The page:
Our favorite car seat expert, Alisa J Baer, MD (also known as The Car Seat Lady), has put together this comprehensive list of things you need to know when borrowing, buying, or selling a used car seat.
Is it safe to use a borrowed or used (secondhand) car seat? Can you sell your car seat once your child outgrows it?
When in doubt, don’t borrow, buy, or sell a used car seat - it’s just not worth the risk. However, many used car seats are still safe - and can be sold/loaned out safely. Here is what you need to know in order to make sure the used car seat is safe.
1. Make sure you know the ENTIRE history of the car seat.
For the seller: If you were not the original owner of the seat and/or do not know EVERYONE who used the seat, you can not sell the seat safely as you will not be able to answer question #2 below.
For the buyer: The seller should ideally be the original owner and only user of the seat—this way they are guaranteed to know the entire history of the seat. If they were not the original owner of the seat and/or do not know EVERYONE who used the seat, you can not buy/borrow the seat safely as you will not be able to answer question #2 below.
2. Make sure the car seat was NEVER in a crash.
Even if the child was not in the seat at the time of the crash, the seat can be damaged by the forces it experiences during a crash. Most car seat manufacturers state that the seat should never be used again if involved in ANY type of crash. However, a few car seat manufacturers allow the use of their seat after a minor crash.
A minor crash is one that meets ALL of following criteria:
- The vehicle was able to be driven away from the crash site; AND
- The vehicle door nearest the child restraint was undamaged; AND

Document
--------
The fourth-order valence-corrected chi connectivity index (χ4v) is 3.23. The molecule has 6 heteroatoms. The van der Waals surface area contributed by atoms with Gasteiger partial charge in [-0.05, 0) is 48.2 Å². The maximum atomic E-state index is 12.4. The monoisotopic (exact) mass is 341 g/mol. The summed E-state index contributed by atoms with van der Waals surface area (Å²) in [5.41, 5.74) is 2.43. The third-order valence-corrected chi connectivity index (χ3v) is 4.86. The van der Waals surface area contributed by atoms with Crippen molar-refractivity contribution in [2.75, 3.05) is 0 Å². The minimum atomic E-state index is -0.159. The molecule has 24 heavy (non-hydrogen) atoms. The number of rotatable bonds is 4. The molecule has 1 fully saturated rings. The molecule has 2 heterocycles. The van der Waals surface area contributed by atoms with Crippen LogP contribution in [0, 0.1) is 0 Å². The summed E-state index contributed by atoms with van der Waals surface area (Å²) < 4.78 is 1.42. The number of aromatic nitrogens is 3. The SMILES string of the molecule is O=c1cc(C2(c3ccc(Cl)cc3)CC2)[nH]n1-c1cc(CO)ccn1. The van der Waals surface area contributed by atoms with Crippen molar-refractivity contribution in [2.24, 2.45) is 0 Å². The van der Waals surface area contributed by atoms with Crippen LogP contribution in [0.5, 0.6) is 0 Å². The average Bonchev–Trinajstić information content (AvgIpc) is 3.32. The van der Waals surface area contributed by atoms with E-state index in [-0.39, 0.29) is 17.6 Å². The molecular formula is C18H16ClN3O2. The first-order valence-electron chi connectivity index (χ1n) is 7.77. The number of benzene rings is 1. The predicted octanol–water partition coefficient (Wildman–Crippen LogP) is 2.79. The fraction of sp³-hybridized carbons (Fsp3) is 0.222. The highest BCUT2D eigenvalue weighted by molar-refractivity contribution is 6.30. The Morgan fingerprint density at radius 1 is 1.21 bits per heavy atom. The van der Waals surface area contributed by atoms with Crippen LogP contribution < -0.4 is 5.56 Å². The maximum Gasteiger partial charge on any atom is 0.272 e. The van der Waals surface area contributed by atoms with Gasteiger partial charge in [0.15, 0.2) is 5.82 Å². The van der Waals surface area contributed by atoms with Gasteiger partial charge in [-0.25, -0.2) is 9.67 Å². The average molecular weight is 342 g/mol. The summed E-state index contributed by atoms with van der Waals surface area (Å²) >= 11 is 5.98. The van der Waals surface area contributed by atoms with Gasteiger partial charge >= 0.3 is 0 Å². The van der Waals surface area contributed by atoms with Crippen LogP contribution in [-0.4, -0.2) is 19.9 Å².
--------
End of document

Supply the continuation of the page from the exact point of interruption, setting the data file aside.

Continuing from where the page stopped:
- There were no injuries to any of the vehicle occupants; AND
- The air bags (if present) did not deploy; AND
- There is no visible damage to the child seat.
If the car seat was in a minor crash, you will need to read the owner’s manual to the car seat to see what the manufacturer recommends regarding continued use of the seat. You can always call the manufacturer and ask what they recommend. When in doubt, throw the car seat out—do not sell, buy or borrow a car seat if you are unsure about its crash history.
3. Make sure all the parts are present and in good working order.
Get out the owner’s manual to the car seat and check that all the parts mentioned are present on the car seat. If you are buying or borrowing a used seat, do not just take the owner’s word for it—he or she may simply not know that parts are missing! Check for cracks in the plastic, fraying of the harness straps, and other damage to the seat.
4. Make sure the seat is not expired.
In order to determine if the seat has expired, you will need to know the make (manufacturer) and model of the car seat, in addition to the model number and date of manufacture. If you have a digital camera, take a picture of the labels where you find this information as it is easier than writing it down - and you can then include these pictures in your post when you go to sell the car seat.
Does the expiration date really matter?
Is this just a way for the car seat manufacturers to make more money? You wouldn’t give your kids milk that is beyond its expiration date, or medicine beyond it’s expiration date - so too, your child shouldn’t be riding in an expired seat. One of the main reasons seats expire is that they are made of plastic. Plastic becomes brittle and weak as it ages - two qualities you don’t want in a car seat that has to withstand severe crash forces. Therefore it is important that the plastic is new enough that the car seat will be able to perform properly.